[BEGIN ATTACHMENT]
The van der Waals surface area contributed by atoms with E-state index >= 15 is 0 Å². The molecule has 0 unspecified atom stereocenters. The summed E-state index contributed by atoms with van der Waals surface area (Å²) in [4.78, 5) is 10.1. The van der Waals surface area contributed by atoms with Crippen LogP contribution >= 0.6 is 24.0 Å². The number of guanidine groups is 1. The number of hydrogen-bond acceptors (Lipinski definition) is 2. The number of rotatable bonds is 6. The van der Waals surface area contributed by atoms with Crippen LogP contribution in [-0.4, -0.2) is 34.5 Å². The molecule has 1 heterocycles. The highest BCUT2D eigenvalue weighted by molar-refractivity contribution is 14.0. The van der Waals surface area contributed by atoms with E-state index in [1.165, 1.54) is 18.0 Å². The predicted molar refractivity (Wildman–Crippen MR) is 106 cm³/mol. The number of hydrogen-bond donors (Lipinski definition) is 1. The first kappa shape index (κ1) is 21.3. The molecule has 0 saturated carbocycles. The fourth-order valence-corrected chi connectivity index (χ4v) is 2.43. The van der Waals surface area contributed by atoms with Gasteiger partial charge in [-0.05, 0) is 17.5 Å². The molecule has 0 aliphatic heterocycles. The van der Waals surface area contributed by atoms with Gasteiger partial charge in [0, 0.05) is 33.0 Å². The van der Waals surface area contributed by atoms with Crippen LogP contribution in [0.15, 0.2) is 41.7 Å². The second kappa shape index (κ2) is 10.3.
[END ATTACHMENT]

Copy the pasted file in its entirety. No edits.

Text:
The van der Waals surface area contributed by atoms with E-state index >= 15 is 0 Å². The molecule has 0 unspecified atom stereocenters. The summed E-state index contributed by atoms with van der Waals surface area (Å²) in [4.78, 5) is 10.1. The van der Waals surface area contributed by atoms with Crippen LogP contribution >= 0.6 is 24.0 Å². The number of guanidine groups is 1. The number of hydrogen-bond acceptors (Lipinski definition) is 2. The number of rotatable bonds is 6. The van der Waals surface area contributed by atoms with Crippen LogP contribution in [-0.4, -0.2) is 34.5 Å². The molecule has 1 heterocycles. The highest BCUT2D eigenvalue weighted by molar-refractivity contribution is 14.0. The van der Waals surface area contributed by atoms with E-state index in [1.165, 1.54) is 18.0 Å². The predicted molar refractivity (Wildman–Crippen MR) is 106 cm³/mol. The number of hydrogen-bond donors (Lipinski definition) is 1. The first kappa shape index (κ1) is 21.3. The molecule has 0 saturated carbocycles. The fourth-order valence-corrected chi connectivity index (χ4v) is 2.43. The van der Waals surface area contributed by atoms with Gasteiger partial charge in [-0.05, 0) is 17.5 Å². The molecule has 0 aliphatic heterocycles. The van der Waals surface area contributed by atoms with Gasteiger partial charge in [0, 0.05) is 33.0 Å². The van der Waals surface area contributed by atoms with Crippen LogP contribution in [0.15, 0.2) is 41.7 Å². The second kappa shape index (κ2) is 10.3.